Cart Close

Black History Month Places

Posted on February 20 2022

Black History Month Places

Dear Educator,

As we continue to not only celebrate Black History Month, but also educate students about the struggles and triumphs it involved, this week we are looking at places that resonate with Black history. From Compton in the Los Angeles area to Harlem, to the base of the Lincoln Memorial, and more, we are recognizing places that ALL students should know about and why they matter. Let’s start our Black History Month tour of the U.S. with Harlem, a neighborhood in Manhattan, New York City, where a wide variety of artists and musicians provided Black voices to the arts at a time when they had few rights.

Geography News Network

Harlem is well known as an African American neighborhood, but it wasn’t originally. Wealthy New Yorkers had summer homes there. Eventually, however, the neighborhood changed after economic panic. This was in the late 1800s. During the Great Migration of the early 1900s, Blacks moved from the South to the North. Harlem became a thriving community. Poets Claude McKay and Langston Hughes, author Zora Neale Hurston, jazz greats like Duke Ellington, and actor Paul Robeson were some of the people who led the Harlem Renaissance. Find out more about this important era in Black history in this Geography News Network article.

READ THE ARTICLE
VIEW THE ARTICLE ON CLASSIC
Geography News Network

Of course, people of African descent have continued to make massive cultural impacts up to today. Hip-hop on the West Coast is often synonymous with the city of Compton, located on the southside of Los Angeles. The group NWA released their influential album Straight Outta Compton in 1988, and rap music has not been the same since. The production of Dr. Dre and the smooth flow of Snoop Dog are just some of the highlights of the West Coast hip-hop genre from Compton. Learn more about West Coast hip-hop and the origins of the city of Compton in this GNN article.

READ THE ARTICLE
VIEW THE ARTICLE ON CLASSIC
Field Trip Library

Although the Emancipation Proclamation that Lincoln gave during the Civil War freed those who had been enslaved, it took about a century before the civil rights movement focused on equal rights for African Americans. This exclusive, interactive Field Trip focuses on the movement and its impact, and ties each of these events to the location where they mattered. Students will understand school desegregation, meet Rosa Parks, understand the impact of Dr. Martin Luther King Jr. and the March on Washington, and the voting in of America’s first Black president, Barack Obama.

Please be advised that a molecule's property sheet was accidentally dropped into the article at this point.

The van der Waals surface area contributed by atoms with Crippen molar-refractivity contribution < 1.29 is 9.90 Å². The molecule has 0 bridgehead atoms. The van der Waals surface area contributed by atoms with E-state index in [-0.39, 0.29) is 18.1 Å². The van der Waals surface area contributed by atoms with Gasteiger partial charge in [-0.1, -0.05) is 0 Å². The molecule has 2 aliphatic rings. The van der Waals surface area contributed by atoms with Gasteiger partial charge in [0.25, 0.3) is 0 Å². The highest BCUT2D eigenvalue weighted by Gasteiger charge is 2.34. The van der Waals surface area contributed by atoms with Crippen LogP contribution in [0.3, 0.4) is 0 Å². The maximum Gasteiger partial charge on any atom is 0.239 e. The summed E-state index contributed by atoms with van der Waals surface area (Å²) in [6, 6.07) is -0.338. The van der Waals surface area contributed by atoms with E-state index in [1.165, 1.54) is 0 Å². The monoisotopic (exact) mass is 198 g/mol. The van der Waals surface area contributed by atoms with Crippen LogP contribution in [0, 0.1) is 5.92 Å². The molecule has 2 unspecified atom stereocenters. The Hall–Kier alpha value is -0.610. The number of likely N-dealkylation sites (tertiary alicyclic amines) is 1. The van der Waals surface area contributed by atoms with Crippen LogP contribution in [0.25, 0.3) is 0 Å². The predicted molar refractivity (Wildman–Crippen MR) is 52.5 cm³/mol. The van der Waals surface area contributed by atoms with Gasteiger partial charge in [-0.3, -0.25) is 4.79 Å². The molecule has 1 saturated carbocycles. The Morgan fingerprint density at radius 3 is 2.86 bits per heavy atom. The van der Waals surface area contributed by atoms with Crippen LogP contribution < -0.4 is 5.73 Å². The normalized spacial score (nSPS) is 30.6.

EXPLORE THE FIELD TRIP
VIEW THE FIELD TRIP ON CLASSIC
Map

The civil rights movement of the mid to late 1900s helped usher in new rights for Black Americans. Numerous events took place from 1954 to 1968 that brought attention to equal rights, leading to the end of segregation, and securing voting rights. This map highlights these major events of the civil rights era.

VIEW THE MAP
VIEW THE MAP ON CLASSIC
Geography News Network

We leave you this week with a review of the history of slavery in America. We cannot address Black History Month without including the effect slavery had on Blacks in America. The article is accompanied by a map that shows the states that allowed slavery—located in the South—and the free states—which were in the North. There were also some states on the border. Of course, the Civil War erupted, with the North and the South fighting one another. It is important for students to have the historical understanding of how we got where we are today. This article will extend their knowledge of slavery and illustrate the division in America over it.

READ THE ARTICLE
VIEW THE ARTICLE ON CLASSIC
High-quality geography products for the classroom. From globes to wall maps, atlases to games, Maps.com offers a wealth of products to help put your classroom on the map.
SHOP EDUCATIONAL MAPS
Copyright © 2022 Maps.com, All rights reserved.

Our mailing address is:
120 Cremona Drive, Suite 260
Santa Barbara, CA 93117

Want to change how you receive these emails?
You can update your preferences or unsubscribe from this list

0 comments

Leave a comment

All blog comments are checked prior to publishing

Recent Posts